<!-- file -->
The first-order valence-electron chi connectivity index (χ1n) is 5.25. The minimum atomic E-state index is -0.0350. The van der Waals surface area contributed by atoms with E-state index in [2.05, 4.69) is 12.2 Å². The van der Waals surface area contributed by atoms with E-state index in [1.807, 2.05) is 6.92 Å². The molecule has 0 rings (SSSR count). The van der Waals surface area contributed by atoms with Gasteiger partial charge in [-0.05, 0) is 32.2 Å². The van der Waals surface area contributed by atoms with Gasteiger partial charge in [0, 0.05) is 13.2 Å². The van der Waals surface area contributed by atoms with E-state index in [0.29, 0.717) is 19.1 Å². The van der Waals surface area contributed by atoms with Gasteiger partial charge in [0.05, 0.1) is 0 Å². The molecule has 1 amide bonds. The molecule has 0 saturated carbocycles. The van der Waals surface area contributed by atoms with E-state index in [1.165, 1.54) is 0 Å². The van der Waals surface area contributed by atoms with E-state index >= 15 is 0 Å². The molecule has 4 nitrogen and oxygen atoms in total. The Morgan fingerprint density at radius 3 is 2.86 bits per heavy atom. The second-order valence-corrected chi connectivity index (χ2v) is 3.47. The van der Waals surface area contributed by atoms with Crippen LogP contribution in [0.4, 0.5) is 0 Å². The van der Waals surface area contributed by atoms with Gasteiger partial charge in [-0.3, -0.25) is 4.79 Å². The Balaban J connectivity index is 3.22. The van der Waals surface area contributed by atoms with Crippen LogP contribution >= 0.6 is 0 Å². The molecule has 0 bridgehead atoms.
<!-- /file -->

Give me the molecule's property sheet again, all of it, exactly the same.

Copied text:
The first-order valence-electron chi connectivity index (χ1n) is 5.25. The minimum atomic E-state index is -0.0350. The van der Waals surface area contributed by atoms with E-state index in [2.05, 4.69) is 12.2 Å². The van der Waals surface area contributed by atoms with E-state index in [1.807, 2.05) is 6.92 Å². The molecule has 0 rings (SSSR count). The van der Waals surface area contributed by atoms with Gasteiger partial charge in [-0.05, 0) is 32.2 Å². The van der Waals surface area contributed by atoms with Gasteiger partial charge in [0, 0.05) is 13.2 Å². The van der Waals surface area contributed by atoms with E-state index in [0.29, 0.717) is 19.1 Å². The van der Waals surface area contributed by atoms with Gasteiger partial charge in [0.05, 0.1) is 0 Å². The molecule has 1 amide bonds. The molecule has 0 saturated carbocycles. The van der Waals surface area contributed by atoms with E-state index in [1.165, 1.54) is 0 Å². The van der Waals surface area contributed by atoms with E-state index >= 15 is 0 Å². The molecule has 4 nitrogen and oxygen atoms in total. The Morgan fingerprint density at radius 3 is 2.86 bits per heavy atom. The second-order valence-corrected chi connectivity index (χ2v) is 3.47. The van der Waals surface area contributed by atoms with Crippen LogP contribution in [0.4, 0.5) is 0 Å². The van der Waals surface area contributed by atoms with Gasteiger partial charge in [-0.3, -0.25) is 4.79 Å². The Balaban J connectivity index is 3.22. The van der Waals surface area contributed by atoms with Crippen LogP contribution >= 0.6 is 0 Å². The molecule has 0 bridgehead atoms.